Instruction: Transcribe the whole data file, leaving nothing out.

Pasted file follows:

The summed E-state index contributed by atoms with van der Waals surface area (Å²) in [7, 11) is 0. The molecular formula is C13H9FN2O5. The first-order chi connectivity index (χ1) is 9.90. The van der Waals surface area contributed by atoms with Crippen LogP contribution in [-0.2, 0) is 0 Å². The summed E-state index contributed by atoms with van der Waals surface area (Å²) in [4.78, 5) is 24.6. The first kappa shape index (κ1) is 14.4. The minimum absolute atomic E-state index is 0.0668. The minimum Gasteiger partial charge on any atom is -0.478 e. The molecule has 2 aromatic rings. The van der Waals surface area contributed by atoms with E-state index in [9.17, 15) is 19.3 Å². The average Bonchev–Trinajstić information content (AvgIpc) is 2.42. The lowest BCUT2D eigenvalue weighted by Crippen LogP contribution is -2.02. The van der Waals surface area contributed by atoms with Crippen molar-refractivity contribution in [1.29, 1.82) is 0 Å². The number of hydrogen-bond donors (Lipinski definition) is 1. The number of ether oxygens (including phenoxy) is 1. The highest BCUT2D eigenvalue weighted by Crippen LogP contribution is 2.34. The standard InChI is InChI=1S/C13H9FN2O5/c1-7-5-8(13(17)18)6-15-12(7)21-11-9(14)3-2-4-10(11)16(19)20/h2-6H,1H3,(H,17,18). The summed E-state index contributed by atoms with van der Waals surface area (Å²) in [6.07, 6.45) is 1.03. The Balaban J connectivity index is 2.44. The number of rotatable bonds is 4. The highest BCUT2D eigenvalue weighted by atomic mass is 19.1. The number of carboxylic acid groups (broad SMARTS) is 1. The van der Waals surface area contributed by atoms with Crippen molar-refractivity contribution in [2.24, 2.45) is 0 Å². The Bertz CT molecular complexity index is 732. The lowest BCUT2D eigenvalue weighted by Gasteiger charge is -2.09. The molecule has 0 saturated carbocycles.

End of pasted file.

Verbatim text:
The summed E-state index contributed by atoms with van der Waals surface area (Å²) in [7, 11) is 0. The molecular formula is C13H9FN2O5. The first-order chi connectivity index (χ1) is 9.90. The van der Waals surface area contributed by atoms with Crippen LogP contribution in [-0.2, 0) is 0 Å². The summed E-state index contributed by atoms with van der Waals surface area (Å²) in [4.78, 5) is 24.6. The first kappa shape index (κ1) is 14.4. The minimum absolute atomic E-state index is 0.0668. The minimum Gasteiger partial charge on any atom is -0.478 e. The molecule has 2 aromatic rings. The van der Waals surface area contributed by atoms with E-state index in [9.17, 15) is 19.3 Å². The average Bonchev–Trinajstić information content (AvgIpc) is 2.42. The lowest BCUT2D eigenvalue weighted by Crippen LogP contribution is -2.02. The van der Waals surface area contributed by atoms with Crippen molar-refractivity contribution in [1.29, 1.82) is 0 Å². The number of hydrogen-bond donors (Lipinski definition) is 1. The number of ether oxygens (including phenoxy) is 1. The highest BCUT2D eigenvalue weighted by Crippen LogP contribution is 2.34. The standard InChI is InChI=1S/C13H9FN2O5/c1-7-5-8(13(17)18)6-15-12(7)21-11-9(14)3-2-4-10(11)16(19)20/h2-6H,1H3,(H,17,18). The summed E-state index contributed by atoms with van der Waals surface area (Å²) in [6.07, 6.45) is 1.03. The Balaban J connectivity index is 2.44. The number of rotatable bonds is 4. The highest BCUT2D eigenvalue weighted by atomic mass is 19.1. The number of carboxylic acid groups (broad SMARTS) is 1. The van der Waals surface area contributed by atoms with Crippen molar-refractivity contribution in [2.24, 2.45) is 0 Å². The Bertz CT molecular complexity index is 732. The lowest BCUT2D eigenvalue weighted by Gasteiger charge is -2.09. The molecule has 0 saturated carbocycles.